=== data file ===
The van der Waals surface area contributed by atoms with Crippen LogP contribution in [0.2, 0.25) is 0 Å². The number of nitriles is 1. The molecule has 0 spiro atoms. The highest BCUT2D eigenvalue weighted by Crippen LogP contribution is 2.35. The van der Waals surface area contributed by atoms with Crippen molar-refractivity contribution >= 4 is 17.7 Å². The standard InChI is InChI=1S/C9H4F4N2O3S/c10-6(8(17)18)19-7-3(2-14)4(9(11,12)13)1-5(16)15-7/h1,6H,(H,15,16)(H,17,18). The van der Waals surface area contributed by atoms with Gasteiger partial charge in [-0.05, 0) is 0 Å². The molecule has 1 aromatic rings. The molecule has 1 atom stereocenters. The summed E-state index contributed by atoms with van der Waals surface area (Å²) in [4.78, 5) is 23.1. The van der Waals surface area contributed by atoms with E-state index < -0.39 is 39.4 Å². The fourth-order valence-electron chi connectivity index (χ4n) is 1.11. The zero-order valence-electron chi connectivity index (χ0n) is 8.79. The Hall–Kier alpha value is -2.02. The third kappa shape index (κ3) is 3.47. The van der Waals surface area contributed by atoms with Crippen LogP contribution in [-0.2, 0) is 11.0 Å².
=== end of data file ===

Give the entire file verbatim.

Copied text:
The van der Waals surface area contributed by atoms with Crippen LogP contribution in [0.2, 0.25) is 0 Å². The number of nitriles is 1. The molecule has 0 spiro atoms. The highest BCUT2D eigenvalue weighted by Crippen LogP contribution is 2.35. The van der Waals surface area contributed by atoms with Crippen molar-refractivity contribution >= 4 is 17.7 Å². The standard InChI is InChI=1S/C9H4F4N2O3S/c10-6(8(17)18)19-7-3(2-14)4(9(11,12)13)1-5(16)15-7/h1,6H,(H,15,16)(H,17,18). The van der Waals surface area contributed by atoms with Gasteiger partial charge in [-0.05, 0) is 0 Å². The molecule has 1 aromatic rings. The molecule has 1 atom stereocenters. The summed E-state index contributed by atoms with van der Waals surface area (Å²) in [4.78, 5) is 23.1. The van der Waals surface area contributed by atoms with E-state index < -0.39 is 39.4 Å². The fourth-order valence-electron chi connectivity index (χ4n) is 1.11. The zero-order valence-electron chi connectivity index (χ0n) is 8.79. The Hall–Kier alpha value is -2.02. The third kappa shape index (κ3) is 3.47. The van der Waals surface area contributed by atoms with Crippen LogP contribution in [-0.2, 0) is 11.0 Å².